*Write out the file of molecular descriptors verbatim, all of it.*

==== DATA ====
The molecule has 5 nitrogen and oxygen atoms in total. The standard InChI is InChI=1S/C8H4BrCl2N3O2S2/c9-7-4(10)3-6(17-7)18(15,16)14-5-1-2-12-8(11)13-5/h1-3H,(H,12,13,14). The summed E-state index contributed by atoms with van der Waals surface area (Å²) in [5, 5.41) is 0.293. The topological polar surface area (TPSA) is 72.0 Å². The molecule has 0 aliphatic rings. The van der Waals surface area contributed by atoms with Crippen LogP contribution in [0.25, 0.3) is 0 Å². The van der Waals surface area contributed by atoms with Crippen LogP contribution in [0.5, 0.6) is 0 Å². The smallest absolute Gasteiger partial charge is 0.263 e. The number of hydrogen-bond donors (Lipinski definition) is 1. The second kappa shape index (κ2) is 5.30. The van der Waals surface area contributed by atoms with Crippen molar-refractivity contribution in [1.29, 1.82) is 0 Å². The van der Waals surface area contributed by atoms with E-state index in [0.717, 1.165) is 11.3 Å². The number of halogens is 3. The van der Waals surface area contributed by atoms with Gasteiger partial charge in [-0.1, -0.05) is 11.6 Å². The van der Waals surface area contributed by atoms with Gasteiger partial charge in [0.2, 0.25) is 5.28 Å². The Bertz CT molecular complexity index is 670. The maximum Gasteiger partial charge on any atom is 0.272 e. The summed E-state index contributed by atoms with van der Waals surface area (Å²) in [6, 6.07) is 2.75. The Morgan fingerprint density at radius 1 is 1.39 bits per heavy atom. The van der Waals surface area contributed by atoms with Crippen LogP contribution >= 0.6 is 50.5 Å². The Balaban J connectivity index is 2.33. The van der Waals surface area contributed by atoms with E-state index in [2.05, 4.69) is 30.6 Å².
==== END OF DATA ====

The molecule has 5 nitrogen and oxygen atoms in total. The standard InChI is InChI=1S/C8H4BrCl2N3O2S2/c9-7-4(10)3-6(17-7)18(15,16)14-5-1-2-12-8(11)13-5/h1-3H,(H,12,13,14). The summed E-state index contributed by atoms with van der Waals surface area (Å²) in [5, 5.41) is 0.293. The topological polar surface area (TPSA) is 72.0 Å². The molecule has 0 aliphatic rings. The van der Waals surface area contributed by atoms with Crippen LogP contribution in [0.25, 0.3) is 0 Å². The van der Waals surface area contributed by atoms with Crippen LogP contribution in [0.5, 0.6) is 0 Å². The smallest absolute Gasteiger partial charge is 0.263 e. The number of hydrogen-bond donors (Lipinski definition) is 1. The second kappa shape index (κ2) is 5.30. The van der Waals surface area contributed by atoms with Crippen molar-refractivity contribution in [1.29, 1.82) is 0 Å². The van der Waals surface area contributed by atoms with E-state index in [0.717, 1.165) is 11.3 Å². The number of halogens is 3. The van der Waals surface area contributed by atoms with Gasteiger partial charge in [-0.1, -0.05) is 11.6 Å². The van der Waals surface area contributed by atoms with Gasteiger partial charge in [0.2, 0.25) is 5.28 Å². The Bertz CT molecular complexity index is 670. The maximum Gasteiger partial charge on any atom is 0.272 e. The summed E-state index contributed by atoms with van der Waals surface area (Å²) in [6, 6.07) is 2.75. The Morgan fingerprint density at radius 1 is 1.39 bits per heavy atom. The van der Waals surface area contributed by atoms with Crippen LogP contribution >= 0.6 is 50.5 Å². The Balaban J connectivity index is 2.33. The van der Waals surface area contributed by atoms with E-state index in [2.05, 4.69) is 30.6 Å².